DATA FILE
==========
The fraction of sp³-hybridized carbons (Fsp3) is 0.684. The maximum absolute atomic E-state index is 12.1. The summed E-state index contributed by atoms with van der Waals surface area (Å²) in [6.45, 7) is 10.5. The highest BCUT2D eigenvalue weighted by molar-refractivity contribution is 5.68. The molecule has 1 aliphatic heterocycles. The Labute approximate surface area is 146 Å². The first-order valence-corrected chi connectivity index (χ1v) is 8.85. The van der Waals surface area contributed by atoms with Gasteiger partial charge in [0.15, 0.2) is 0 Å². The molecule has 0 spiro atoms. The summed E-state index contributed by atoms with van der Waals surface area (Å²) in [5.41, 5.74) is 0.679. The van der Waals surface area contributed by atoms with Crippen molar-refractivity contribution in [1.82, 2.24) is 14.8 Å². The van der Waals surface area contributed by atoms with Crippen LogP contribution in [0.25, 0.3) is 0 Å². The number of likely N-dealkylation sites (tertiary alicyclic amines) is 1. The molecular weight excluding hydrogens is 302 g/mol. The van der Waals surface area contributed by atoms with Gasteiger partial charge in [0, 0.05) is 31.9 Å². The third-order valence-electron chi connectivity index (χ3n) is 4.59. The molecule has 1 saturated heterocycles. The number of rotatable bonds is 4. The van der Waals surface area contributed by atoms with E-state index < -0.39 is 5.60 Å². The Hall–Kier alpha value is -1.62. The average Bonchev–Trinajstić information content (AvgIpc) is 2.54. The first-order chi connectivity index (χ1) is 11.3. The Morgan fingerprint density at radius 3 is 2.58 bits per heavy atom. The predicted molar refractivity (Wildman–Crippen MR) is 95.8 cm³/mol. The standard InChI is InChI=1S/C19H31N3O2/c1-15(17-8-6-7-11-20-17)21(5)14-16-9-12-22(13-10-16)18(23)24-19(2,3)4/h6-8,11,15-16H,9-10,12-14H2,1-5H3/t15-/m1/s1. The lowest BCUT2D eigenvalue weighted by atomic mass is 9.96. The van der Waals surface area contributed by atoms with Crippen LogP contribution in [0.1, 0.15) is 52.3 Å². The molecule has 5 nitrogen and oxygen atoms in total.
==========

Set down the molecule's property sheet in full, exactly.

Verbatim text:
The fraction of sp³-hybridized carbons (Fsp3) is 0.684. The maximum absolute atomic E-state index is 12.1. The summed E-state index contributed by atoms with van der Waals surface area (Å²) in [6.45, 7) is 10.5. The highest BCUT2D eigenvalue weighted by molar-refractivity contribution is 5.68. The molecule has 1 aliphatic heterocycles. The Labute approximate surface area is 146 Å². The first-order valence-corrected chi connectivity index (χ1v) is 8.85. The van der Waals surface area contributed by atoms with Gasteiger partial charge in [0.15, 0.2) is 0 Å². The molecule has 0 spiro atoms. The summed E-state index contributed by atoms with van der Waals surface area (Å²) in [5.41, 5.74) is 0.679. The van der Waals surface area contributed by atoms with Crippen molar-refractivity contribution in [1.82, 2.24) is 14.8 Å². The van der Waals surface area contributed by atoms with Crippen LogP contribution in [0.25, 0.3) is 0 Å². The number of likely N-dealkylation sites (tertiary alicyclic amines) is 1. The molecular weight excluding hydrogens is 302 g/mol. The van der Waals surface area contributed by atoms with Gasteiger partial charge in [0, 0.05) is 31.9 Å². The third-order valence-electron chi connectivity index (χ3n) is 4.59. The molecule has 1 saturated heterocycles. The number of rotatable bonds is 4. The van der Waals surface area contributed by atoms with E-state index < -0.39 is 5.60 Å². The Hall–Kier alpha value is -1.62. The average Bonchev–Trinajstić information content (AvgIpc) is 2.54. The first-order chi connectivity index (χ1) is 11.3. The Morgan fingerprint density at radius 3 is 2.58 bits per heavy atom. The predicted molar refractivity (Wildman–Crippen MR) is 95.8 cm³/mol. The standard InChI is InChI=1S/C19H31N3O2/c1-15(17-8-6-7-11-20-17)21(5)14-16-9-12-22(13-10-16)18(23)24-19(2,3)4/h6-8,11,15-16H,9-10,12-14H2,1-5H3/t15-/m1/s1. The lowest BCUT2D eigenvalue weighted by atomic mass is 9.96. The van der Waals surface area contributed by atoms with Crippen LogP contribution in [0.1, 0.15) is 52.3 Å². The molecule has 5 nitrogen and oxygen atoms in total.